High on the list is that infants have complicated sexual desires. Peter D. Kramer, a Massachusetts psychiatrist who popularized the new generation of antidepressants in his best-selling book Listening to Prozac (Penguin, 1993), says that "there is no evidence that infants have sexual desires." Kramer notes that although Freud believed that adult complaints of childhood sexual abuse stemmed from such childhood fantasies, the evidence today is plain that sexual abuse of children is common, affecting up to 20 percent of girls and 10 percent of boys.
Freud also had little to offer the therapist in understanding trauma, which experts now know can cause lifelong problems. Trauma therapy is a relatively new field, built on work with war veterans. Post-traumatic stress disorder is a hot topic in psychotherapy today, one that was poorly addressed before, Kramer notes, because it was not possible to have effective treatment when the theoretical underpinnings were shaky.
Friend, Not Father
Readdressing the basic tenets of psychoanalysis has led to perhaps the most radical change of all: modern psychologists are actually talking to their patients. Freud's original "transference" theory demanded that an analyst remain quiet and aloof so as to serve as a "screen" onto which the patient could project her emotions. But therapists are now sharing more of themselves. "How can I remain opaque when my clients can go online and learn that I love Greek music?" asks psychoanalyst Spyros D. Orfanos, clinic director in psychoanalysis at New York University.
Orfanos says that today's analyst is not an authoritative father figure but a partner in figuring out "the powerful emotional forces that drive behavior." He thinks that having a dialogue with a patient is the best way to work toward change. Many analysts also now agree that empathy is key to the relationship, and empathy requires engagement, not just listening.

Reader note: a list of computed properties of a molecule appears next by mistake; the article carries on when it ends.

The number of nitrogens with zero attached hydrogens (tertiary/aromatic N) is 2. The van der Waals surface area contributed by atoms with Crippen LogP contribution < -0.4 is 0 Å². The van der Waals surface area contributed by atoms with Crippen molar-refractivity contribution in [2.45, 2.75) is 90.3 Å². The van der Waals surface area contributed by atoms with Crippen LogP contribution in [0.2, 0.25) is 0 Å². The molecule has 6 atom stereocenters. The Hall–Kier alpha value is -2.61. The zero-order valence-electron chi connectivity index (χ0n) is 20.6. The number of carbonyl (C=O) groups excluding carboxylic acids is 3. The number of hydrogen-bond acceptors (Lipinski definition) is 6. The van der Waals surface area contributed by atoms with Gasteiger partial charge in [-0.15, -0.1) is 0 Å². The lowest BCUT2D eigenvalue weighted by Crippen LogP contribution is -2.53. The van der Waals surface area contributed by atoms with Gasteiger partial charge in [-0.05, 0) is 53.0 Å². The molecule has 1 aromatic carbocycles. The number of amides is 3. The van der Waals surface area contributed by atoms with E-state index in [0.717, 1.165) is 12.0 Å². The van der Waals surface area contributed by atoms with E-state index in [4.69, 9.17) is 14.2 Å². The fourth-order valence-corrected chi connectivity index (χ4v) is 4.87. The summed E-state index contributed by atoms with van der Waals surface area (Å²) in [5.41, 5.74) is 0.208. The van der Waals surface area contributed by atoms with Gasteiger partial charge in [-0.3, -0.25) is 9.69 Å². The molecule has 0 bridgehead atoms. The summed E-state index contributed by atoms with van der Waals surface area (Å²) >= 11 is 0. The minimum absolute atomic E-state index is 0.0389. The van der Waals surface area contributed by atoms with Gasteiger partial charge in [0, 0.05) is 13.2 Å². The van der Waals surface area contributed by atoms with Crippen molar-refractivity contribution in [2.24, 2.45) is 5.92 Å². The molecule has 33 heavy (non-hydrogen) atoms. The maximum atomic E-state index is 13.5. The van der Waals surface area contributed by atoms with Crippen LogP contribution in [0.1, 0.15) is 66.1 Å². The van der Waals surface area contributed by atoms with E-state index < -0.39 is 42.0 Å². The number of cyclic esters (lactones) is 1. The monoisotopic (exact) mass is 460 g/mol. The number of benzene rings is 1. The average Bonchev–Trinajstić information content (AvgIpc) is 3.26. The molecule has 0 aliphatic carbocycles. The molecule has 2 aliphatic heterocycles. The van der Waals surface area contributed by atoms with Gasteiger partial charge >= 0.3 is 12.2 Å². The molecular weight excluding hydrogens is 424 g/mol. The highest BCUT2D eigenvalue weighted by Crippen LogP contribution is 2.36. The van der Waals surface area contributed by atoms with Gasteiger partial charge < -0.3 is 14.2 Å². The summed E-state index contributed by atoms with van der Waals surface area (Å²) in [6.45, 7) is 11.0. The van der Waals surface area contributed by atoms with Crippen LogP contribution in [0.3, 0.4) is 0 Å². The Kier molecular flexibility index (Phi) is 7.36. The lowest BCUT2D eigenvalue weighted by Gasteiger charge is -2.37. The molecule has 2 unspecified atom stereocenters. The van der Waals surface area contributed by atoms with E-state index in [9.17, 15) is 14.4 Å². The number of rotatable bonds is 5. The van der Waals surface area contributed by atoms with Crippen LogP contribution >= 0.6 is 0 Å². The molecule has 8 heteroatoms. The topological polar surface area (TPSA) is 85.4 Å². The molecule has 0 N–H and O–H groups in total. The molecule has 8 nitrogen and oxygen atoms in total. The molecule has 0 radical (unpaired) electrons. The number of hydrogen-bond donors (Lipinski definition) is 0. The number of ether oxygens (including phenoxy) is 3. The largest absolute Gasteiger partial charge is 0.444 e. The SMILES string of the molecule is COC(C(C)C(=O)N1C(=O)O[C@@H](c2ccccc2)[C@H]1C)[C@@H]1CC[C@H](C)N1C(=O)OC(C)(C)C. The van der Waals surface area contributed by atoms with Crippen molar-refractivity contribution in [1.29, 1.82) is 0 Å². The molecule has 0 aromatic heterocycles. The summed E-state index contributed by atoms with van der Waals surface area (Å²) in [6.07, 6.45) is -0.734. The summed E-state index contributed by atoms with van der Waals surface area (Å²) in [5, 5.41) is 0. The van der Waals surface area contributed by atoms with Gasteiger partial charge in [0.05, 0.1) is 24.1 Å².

Psychoanalysis is also changing in the face of steady competition from other forms of help, such as cognitive behavioral therapy, in which patients try to change certain troubling behaviors, and goal-oriented therapy, which lays out ways to attain, say, certain kinds of relationships. These practices may or may not touch on the patient's past. And to hold its own, psychoanalysis is shedding its image as a privileged treatment for the wealthy; so-called training centers are popping up everywhere that provide low-cost appointments.
Scientists are also attempting to study the biology of the analysis process itself. At New York-Presbyterian Hospital/Weill Cornell Medical Center, psychiatrists Otto F. Kernberg and David A. Silbersweig are recording brain scans of patients before and after analysis. Such studies may help end the debate over the effectiveness of lengthy treatment, notes Kramer, who recently published Against Depression (Viking Adult, 2005), an assessment of mood disorders. "We don't know what works or what doesn't work."
Orfanos is dubious about scanning, maintaining that analysis is a humanistic endeavor that does not necessarily fit into a biology-based medical model. "It's about understanding how your mind works," he says, "so that you can have more choices in your life."
This article was originally published with the title Upsetting Psychotherapy.